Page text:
"The Government makes no representation, warranty, statement, guaranty, promise, or commitment as to the quality or seaworthiness of the Wise Honest and notes that the vessel is not in condition to be moved except by tow," the announcement said, which supports the reports that the purchaser intends to scrap it. The U.S. government sold the ship "as is, where is." 

AP

A file photo of the Wise Honest.

The U.S. government has also not revealed the total value of the sale and where the proceeds will go. In July, the United States District Court for the Southern District of New York ruled that the family of Otto Warmbier had a valid claim to any such money, which appears to have triggered the sale in the first place. The Warmbiers had won a civil suit against the North Korean government in December 2018 over the death of Otto, with a U.S. court awarding them $500 million in damages. 

North Korean authorities had arrested Otto, an American missionary, in 2016, but released him in a persistent vegetative state in 2017. He subsequently died after returning to the United States. It soon emerged that he had suffered a serious neurological injury shortly after his sentencing and had never recovered. The exact circumstances surrounding his treatment in North Korea remain murky.

Kyodo via AP Images

Otto Warmbier, at center, headed for his show trial in Pyongyang in 2016.

However, relatives of Kim Dong Shik had also filed a similar claim in U.S. courts over the Wise Honest. A South Korean pastor and permanent U.S. resident, Kim disappeared in a Chinese town on the North Korean border in 2000 and subsequent reports indicated the regime in Pyongyang had abducted and murdered him. In 2015, his son and brother, both American citizens, won their own court case against the North Korean regime and won a $330 million judgment.

It remains to be seen how North Korea may respond to the sale of the ship. The seizure was unprecedented, being the first time the U.S. government had ever detained a North Korean vessel over sanctions violations. It drew a strong rebuke from Pyongyang, which declared it to be illegal and not in keeping with the spirit of the Singapore Summit between North Korean leader Kim Jong Un and U.S. President Donald Trump in 2018.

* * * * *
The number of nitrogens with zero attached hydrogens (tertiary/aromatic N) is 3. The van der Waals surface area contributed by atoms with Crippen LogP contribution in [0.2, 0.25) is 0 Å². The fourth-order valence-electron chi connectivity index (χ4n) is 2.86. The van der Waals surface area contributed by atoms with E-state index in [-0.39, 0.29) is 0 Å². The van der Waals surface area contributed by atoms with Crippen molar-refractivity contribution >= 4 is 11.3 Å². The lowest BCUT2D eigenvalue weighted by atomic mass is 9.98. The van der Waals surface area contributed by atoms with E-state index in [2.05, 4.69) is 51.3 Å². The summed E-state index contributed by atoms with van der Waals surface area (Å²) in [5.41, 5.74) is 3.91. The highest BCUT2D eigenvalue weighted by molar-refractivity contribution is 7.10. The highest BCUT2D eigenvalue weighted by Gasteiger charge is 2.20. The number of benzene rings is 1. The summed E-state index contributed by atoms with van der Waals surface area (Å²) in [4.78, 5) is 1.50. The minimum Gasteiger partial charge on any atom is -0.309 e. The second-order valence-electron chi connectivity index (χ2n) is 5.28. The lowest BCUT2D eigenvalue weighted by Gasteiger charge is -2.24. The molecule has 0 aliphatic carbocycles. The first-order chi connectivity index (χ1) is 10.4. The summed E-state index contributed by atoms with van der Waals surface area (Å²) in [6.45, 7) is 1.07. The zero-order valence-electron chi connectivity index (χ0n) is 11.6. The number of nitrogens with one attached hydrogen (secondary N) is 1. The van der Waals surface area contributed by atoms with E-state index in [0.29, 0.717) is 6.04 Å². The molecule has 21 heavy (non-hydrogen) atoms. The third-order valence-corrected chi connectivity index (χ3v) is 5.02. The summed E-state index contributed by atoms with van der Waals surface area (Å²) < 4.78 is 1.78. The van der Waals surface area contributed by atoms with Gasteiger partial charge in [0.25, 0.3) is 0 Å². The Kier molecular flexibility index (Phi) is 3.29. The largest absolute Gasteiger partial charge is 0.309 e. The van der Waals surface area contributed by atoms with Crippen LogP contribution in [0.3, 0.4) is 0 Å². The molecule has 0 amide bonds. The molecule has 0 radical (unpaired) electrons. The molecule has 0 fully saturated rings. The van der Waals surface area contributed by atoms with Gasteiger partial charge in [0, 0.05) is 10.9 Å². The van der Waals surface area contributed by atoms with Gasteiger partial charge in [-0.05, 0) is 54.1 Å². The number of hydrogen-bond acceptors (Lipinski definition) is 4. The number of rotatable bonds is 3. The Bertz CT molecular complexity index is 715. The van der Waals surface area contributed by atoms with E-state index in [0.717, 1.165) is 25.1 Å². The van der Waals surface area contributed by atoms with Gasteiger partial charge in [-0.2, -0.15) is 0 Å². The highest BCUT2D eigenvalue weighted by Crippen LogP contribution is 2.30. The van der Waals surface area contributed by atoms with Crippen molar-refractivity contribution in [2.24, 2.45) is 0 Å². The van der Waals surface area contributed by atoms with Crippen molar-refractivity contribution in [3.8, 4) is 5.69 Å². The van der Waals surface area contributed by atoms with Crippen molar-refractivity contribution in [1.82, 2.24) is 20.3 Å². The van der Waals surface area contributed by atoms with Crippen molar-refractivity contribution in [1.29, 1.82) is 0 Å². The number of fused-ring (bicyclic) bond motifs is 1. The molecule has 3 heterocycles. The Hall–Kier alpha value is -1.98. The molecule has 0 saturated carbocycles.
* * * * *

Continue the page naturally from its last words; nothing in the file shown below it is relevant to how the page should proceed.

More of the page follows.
However, the seizure had already come after the collapse of the second summit between Kim and Trump in Hanoi, Vietnam in February 2019. Since then, U.S.-North Korean relations, which had seen something of a thaw, have steadily worsened. The most recent attempt to reboot negotiations over North Korea's nuclear weapons program in Sweden this past weekend also ended in failure and drew more harsh comments from Pyongyang.

On Oct. 10, 2019, North Korea did threaten to abandon this policy, something it has done on multiple occasions before. However, this appeared to be in response to a possible upcoming United Nations Security Council Resolution condemning the Oct. 2, 2019 launch of the new Pukkuksong-3 submarine-launched ballistic missile (SLBM) and the outcome of the meeting in Sweden.

KCNA

A photo of the test launch of North Korea's new Pukkuksong-3 submarine-launched ballistic missile on Oct. 2, 2019.

This was the first launch of an SLBM of any kind since 2016 and the longest range weapon North Korea had launched since 2017, when it announced a self-imposed moratorium on tests of longer-range missiles and nuclear weapons. It also followed the public disclosure earlier in the year that the North Koreans have been converting a Soviet-era diesel-electric attack submarine into a ballistic missile sub.

Whatever happens, the U.S. government has now demonstrated it is willing and able to not only use available legal options to seize North Korean ships – and potentially those belonging to other countries – over sanctions-busting, but also to sell them to help compensate parties in relation to civil court cases. 

Contact the author: joe@thedrive.com